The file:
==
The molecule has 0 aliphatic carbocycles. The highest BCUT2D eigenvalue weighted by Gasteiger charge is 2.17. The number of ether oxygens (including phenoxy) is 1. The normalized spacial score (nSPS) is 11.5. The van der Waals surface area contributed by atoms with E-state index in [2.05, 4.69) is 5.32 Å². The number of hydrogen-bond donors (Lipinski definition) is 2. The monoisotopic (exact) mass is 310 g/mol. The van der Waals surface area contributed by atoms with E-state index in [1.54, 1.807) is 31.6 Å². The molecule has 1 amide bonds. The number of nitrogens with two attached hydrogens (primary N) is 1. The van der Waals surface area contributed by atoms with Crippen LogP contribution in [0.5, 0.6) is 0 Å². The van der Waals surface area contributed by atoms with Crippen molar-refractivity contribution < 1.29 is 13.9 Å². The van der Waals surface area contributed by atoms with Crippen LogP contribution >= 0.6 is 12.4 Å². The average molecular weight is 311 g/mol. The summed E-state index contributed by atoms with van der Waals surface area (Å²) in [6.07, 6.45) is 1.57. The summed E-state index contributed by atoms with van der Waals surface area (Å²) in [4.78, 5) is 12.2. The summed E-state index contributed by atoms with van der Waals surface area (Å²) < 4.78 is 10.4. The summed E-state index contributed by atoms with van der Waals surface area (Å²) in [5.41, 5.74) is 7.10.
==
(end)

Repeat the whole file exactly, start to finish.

The molecule has 0 aliphatic carbocycles. The highest BCUT2D eigenvalue weighted by Gasteiger charge is 2.17. The number of ether oxygens (including phenoxy) is 1. The normalized spacial score (nSPS) is 11.5. The van der Waals surface area contributed by atoms with E-state index in [2.05, 4.69) is 5.32 Å². The number of hydrogen-bond donors (Lipinski definition) is 2. The monoisotopic (exact) mass is 310 g/mol. The van der Waals surface area contributed by atoms with E-state index in [1.54, 1.807) is 31.6 Å². The molecule has 1 amide bonds. The number of nitrogens with two attached hydrogens (primary N) is 1. The van der Waals surface area contributed by atoms with Crippen LogP contribution in [0.5, 0.6) is 0 Å². The van der Waals surface area contributed by atoms with Crippen molar-refractivity contribution < 1.29 is 13.9 Å². The van der Waals surface area contributed by atoms with Crippen LogP contribution >= 0.6 is 12.4 Å². The average molecular weight is 311 g/mol. The summed E-state index contributed by atoms with van der Waals surface area (Å²) in [6.07, 6.45) is 1.57. The summed E-state index contributed by atoms with van der Waals surface area (Å²) in [4.78, 5) is 12.2. The summed E-state index contributed by atoms with van der Waals surface area (Å²) < 4.78 is 10.4. The summed E-state index contributed by atoms with van der Waals surface area (Å²) in [5.41, 5.74) is 7.10.